Bringing Wireless Tech to CCTV & Perimeter Security

October 16, 2014

Blurry black and white security footage recorded on a video cassette is going the way of the dinosaur, extinct and receding into our collective memory. While we still regard installation of security cameras and perimeter sensor technology as a professional practice, market-ready options are available now that use the digital domain. To clarify, we're talking about no cables and no grainy video where you're unsure of the identity of a potential security risk. Digital technology records video onto compressed video formats, takes advantage of motion-activated recording, and automatically backs-up the footage to a secure location. The cameras use IP addressing, the internet addressing protocols used to assign computers their wireless identities, to create a network of cable-free cameras capable of recording footage in multiple resolutions. The output from each camera is transferred over the air to a central computer or to a concealed router. This piece of hi-tech computer hardware then recodes the digital data for transferal to the internet.

Internet and WiFi connectivity opens up security systems to interesting applications. A qualified smartphone can download a manufacturer App that partners with the internet aspect to allow a user to watch security footage from any remote location. The system is easily upgradeable. Add another camera, assign a new IP address, and the system is ready to go. The cameras are small but packed with technology. They send alerts via email or texts when motion is detected. Configuration options send a warning alert when the WiFi battery runs low, and the system can be quickly repurposed for other applications, for entryway security or as a nanny-cam to keep watch over the kids.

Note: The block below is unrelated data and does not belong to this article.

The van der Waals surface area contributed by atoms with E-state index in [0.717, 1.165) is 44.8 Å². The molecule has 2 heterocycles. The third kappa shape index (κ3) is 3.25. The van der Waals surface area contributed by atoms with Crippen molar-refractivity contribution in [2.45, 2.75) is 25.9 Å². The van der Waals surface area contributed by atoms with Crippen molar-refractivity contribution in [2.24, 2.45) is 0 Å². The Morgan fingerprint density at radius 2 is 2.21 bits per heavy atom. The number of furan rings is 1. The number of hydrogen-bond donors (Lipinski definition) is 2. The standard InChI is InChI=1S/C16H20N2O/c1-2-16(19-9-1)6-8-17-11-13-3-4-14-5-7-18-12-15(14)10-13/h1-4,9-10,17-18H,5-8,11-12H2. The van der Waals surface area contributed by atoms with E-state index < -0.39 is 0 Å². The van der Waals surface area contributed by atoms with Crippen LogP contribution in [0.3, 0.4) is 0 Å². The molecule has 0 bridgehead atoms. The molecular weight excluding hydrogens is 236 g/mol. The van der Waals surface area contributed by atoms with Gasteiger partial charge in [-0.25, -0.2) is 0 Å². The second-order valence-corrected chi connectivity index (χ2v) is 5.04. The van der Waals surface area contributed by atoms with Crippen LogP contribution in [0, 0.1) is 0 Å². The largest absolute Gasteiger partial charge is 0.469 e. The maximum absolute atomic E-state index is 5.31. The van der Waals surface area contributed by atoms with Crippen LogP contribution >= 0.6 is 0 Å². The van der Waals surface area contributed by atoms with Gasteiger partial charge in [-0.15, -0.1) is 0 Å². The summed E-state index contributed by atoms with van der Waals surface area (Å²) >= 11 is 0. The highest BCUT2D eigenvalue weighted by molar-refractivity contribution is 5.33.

The blurring of lines between digital security and household electronics has created new terms and labels, principles of operation where technology is scurrying to catch up. One such term is the cutting-edge Smart Home. Skeptics view this technology as yet another example of civilization giving control over to the computer, but there are some fascinating applications on the horizon. Entrance security is particularly highlighted by this so-called Smart Home movement. New options for keyless entry are either cutting keyed locks from consumer catalogs altogether or creating hybrid forms of locks that still require user interaction. The keyless variant uses Bluetooth connectivity to read a virtual key stored on a mobile device and open the door if the key is recognized. This means a homeowner can email temporary virtual keys to guests and retract those keys at a whim.

We'll finish off with outlines of a future that's already taking shape. GPS wearables are being fitted to young kids so that a parent always knows their whereabouts. Intrusion detection science is gaining the smarts to pair with facial recognition. Biometrics is the next logical step in what promises to be a rewarding and safe future. Be aware, we always recommend professional installations because every smart solution has a smart hack adversary waiting. It's a bright future, but it's also a time where we're connecting our private domains to public networks.

Connor Pincus Group. Consulting Engineers.

Address: 1196 Toorak Road, CAMBERWELL, VIC 3124

Phone: (03) 9835 5000
Fax: (03) 9835 5050

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